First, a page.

"You hungry?" I looked up to see Jeremy standin' over me with a spoon in his hand.
"Starved!" I proclaimed as I jumped to my feet and wiped the tears from my cheeks. "You got food?"
"Yeah, Ol' Abe's wife brought us a mess a beans an' some corn biscuits to sop up the gravy. She reckoned it'd be enough ta satisfy two hungry boys." Jeremy was grinnin' from ear ta ear.
"Two?" I stopped dead in my tracks and looked at him with apprehension.
"She overheard me tryin' to talk her husband inta takin' three dollars fer the two of us. He wouldn't hear of it. But later, she come down and said it'd be ok jus' as long as her husband don't find out. I tried payin' her, but she said she would't hear of takin' a young man's last dollar."
I shook my head an' smiled. This boy were too honest fer his own good. I had to wonder jus' how he'd managed to survive.
It were pretty good grub too. A lot better'n what Pa or I could make. We washed up the plates in the trough after supper.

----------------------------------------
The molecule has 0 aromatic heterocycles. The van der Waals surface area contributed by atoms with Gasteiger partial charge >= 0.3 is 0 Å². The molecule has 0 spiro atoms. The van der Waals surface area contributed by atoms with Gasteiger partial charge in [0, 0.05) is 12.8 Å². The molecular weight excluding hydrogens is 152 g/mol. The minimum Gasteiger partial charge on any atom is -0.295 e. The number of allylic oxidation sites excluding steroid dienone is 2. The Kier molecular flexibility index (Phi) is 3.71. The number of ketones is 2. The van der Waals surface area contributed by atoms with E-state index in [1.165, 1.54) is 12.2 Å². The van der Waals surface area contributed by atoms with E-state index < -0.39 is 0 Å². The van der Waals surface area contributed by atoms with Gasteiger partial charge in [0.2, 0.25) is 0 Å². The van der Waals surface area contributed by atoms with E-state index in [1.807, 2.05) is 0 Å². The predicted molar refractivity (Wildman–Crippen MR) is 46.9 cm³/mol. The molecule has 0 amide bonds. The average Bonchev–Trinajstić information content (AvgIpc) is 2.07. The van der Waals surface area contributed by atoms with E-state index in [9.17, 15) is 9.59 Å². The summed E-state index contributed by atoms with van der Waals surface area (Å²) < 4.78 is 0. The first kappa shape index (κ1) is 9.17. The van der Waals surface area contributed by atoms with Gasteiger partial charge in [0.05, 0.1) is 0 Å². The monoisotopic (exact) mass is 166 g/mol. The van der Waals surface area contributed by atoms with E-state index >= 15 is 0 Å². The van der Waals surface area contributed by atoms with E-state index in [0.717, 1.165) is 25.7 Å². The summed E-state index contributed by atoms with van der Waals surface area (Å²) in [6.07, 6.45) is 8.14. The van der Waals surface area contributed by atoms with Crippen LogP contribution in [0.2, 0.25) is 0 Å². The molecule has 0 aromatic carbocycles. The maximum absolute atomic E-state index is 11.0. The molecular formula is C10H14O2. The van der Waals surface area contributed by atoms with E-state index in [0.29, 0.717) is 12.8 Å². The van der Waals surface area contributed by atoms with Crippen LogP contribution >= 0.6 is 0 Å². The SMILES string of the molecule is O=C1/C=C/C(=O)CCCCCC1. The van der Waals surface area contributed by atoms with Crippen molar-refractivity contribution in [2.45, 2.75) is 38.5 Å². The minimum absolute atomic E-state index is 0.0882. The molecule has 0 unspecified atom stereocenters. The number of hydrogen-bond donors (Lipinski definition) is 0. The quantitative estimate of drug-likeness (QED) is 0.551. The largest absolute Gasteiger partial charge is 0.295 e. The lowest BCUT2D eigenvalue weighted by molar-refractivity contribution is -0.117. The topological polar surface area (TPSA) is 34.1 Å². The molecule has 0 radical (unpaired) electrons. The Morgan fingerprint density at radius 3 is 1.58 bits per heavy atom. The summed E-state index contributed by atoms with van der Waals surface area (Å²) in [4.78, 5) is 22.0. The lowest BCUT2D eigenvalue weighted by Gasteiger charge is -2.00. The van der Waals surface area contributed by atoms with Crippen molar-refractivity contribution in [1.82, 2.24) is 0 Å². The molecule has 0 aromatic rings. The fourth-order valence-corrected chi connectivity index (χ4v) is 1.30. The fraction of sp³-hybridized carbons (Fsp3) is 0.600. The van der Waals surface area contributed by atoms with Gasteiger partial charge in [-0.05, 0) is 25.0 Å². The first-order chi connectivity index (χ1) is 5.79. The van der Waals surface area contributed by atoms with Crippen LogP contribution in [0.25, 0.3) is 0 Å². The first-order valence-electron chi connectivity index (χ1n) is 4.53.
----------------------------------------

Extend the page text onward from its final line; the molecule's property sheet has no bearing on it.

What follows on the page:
"I only got one blanket, but yer welcome to it. That is iffin ya don't mind sharin'." It weren't late, but it was pretty darned amazin' the way a full belly could make a young man tired.
"Not at all." I tried ta contain the excitement in my voice at the offer, but I wasn't for certain that I'd be able ta contain that excitement once we bedded down. My heart was poundin' and I found myself a bit short of breath as we dug a small hole in the straw pile, climbed in, snuggled up together, and pulled the blanket over us.
I never really had me a friend b'fore. Not livin' on a farm that were miles from town, then at a mine hidden in tha hills. I didn't hardly know no one an' fer sure didn't know how to meet no one. Even so, I realized I was lookin' at Jeremy an' hopin' fer a lot more than jus' friendship.
I wasn't for certain what was happenin' ta me. I had't never felt this way 'bout no one b'fore. We was both dusty and dirty as could be, an' I was certain that we both stunk ta high heaven. But I thought he was the most beautiful and pleasant smellin' person I ever knowed.